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Author

Professor Jeffrey Grossman

Grades

12th, AP® / College

Subjects

Science, Chemistry

Regional Focus

Global

Format

Downloadable MP4/M4V

Haber-Bosch and Human Population

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  • This video provides an overview of the Haber-Bosch process in making synthetic fertilizers, which likely contributed to population growth in the 20th century.
  • The video also walks students through the constraints of using the Haber-Bosch process to produce ammonia in the long term.

Positives

  • The video provides a simplified overview of the science behind the green revolution and the population boom in the 20th century.
  • This video includes a real-world example of how chemistry can be used to make improvements in efficiency and production.

Additional Prerequisites

  • The video is from a university lecture and contains some material that may be copyrighted.
  • Before watching the video, students should understand concepts like moles, chemical equations, chemical bonds, limiting reagents, and how to use the periodic table.
  • There were other factors that likely played a much larger role in the exponential increase in human population (e.g., penicillin and other antibiotics, vaccines, better refrigeration, improvements in basic hygiene, and medical interventions that both lowered childhood mortality and extended the lifespan significantly).

Differentiation

  • This video will likely be most useful to advanced chemistry students.
  • Considering the potential repercussions of the Haber-Bosch process on nitrous oxide emissions (a potent greenhouse gas), water pollution, population growth, and the fact that the technology was created for making bombs and chemical weapons, have students investigate other economic, environmental, and social outcomes of the process.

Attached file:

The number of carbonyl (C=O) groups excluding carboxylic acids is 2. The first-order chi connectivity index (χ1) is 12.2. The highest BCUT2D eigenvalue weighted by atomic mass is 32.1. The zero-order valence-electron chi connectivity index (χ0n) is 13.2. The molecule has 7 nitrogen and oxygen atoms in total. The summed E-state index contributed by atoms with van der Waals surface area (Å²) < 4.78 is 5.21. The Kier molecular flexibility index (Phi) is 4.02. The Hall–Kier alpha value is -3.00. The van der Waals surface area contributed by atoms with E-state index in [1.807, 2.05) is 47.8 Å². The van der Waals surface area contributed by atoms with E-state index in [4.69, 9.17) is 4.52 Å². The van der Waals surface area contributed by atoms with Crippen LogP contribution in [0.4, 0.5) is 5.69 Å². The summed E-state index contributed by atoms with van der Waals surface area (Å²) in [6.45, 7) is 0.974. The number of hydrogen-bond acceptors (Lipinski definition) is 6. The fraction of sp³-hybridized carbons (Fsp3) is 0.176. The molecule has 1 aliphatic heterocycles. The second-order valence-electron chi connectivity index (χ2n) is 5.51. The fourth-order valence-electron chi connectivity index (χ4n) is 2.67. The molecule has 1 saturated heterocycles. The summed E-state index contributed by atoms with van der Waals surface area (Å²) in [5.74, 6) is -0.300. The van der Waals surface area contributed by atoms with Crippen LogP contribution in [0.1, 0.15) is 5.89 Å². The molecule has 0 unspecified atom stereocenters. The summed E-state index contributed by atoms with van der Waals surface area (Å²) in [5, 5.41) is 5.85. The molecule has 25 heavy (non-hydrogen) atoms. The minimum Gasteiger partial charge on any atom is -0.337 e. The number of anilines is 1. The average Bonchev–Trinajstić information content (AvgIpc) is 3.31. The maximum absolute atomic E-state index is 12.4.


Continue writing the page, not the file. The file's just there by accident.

• History students can research the history of companies such as Bosch and I.G. Farben and their use of this technology during WWII in Germany.
  • Use this interactive lesson to learn more about changes in agricultural practices and population trends.
  • Have students evaluate the relevancy of the simplified model used at the end, which does not take into account the water, land, oxygen, and space required for maintaining other living organisms and the many ecosystems that humans reply on for survival on Earth.
This module on solid-state chemistry gives explanation to the Haber-Bosch process, and relates the importance of nitrogen on the survival of living things including humans. Plants and animals uptake nitrogen to grow and this module uses a balanced chemical reaction to compute how long we can keep taking nitrogen from the atmosphere through fixation to feed the growing population. Hence, the lesson is insightful and recommended for teaching.

This resource addresses the listed standards. To fully meet standards, search for more related resources.

  • English Language Arts
    • Speaking & Listening (K-12)
      • CCSS.ELA-LITERACY.SL.11-12.2 Integrate multiple sources of information presented in diverse media or formats (e.g., visually, quantitatively, qualitatively, orally) in order to make informed decisions and solve problems, evaluating the credibility and accuracy of each source.
  • Science
    • PS1: Matter and Its Interactions
      • HS-PS1-2. Construct and revise an explanation for the outcome of a simple chemical reaction based on the outermost electron states of atoms, trends in the periodic table, and knowledge of the patterns of chemical properties.
      • HS-PS1-6. Refine the design of a chemical system by specifying a change in conditions that would produce increased amounts of products at equilibrium.
      • HS-PS1-7. Use mathematical representations to support the claim that atoms, and therefore mass, are conserved during a chemical reaction.
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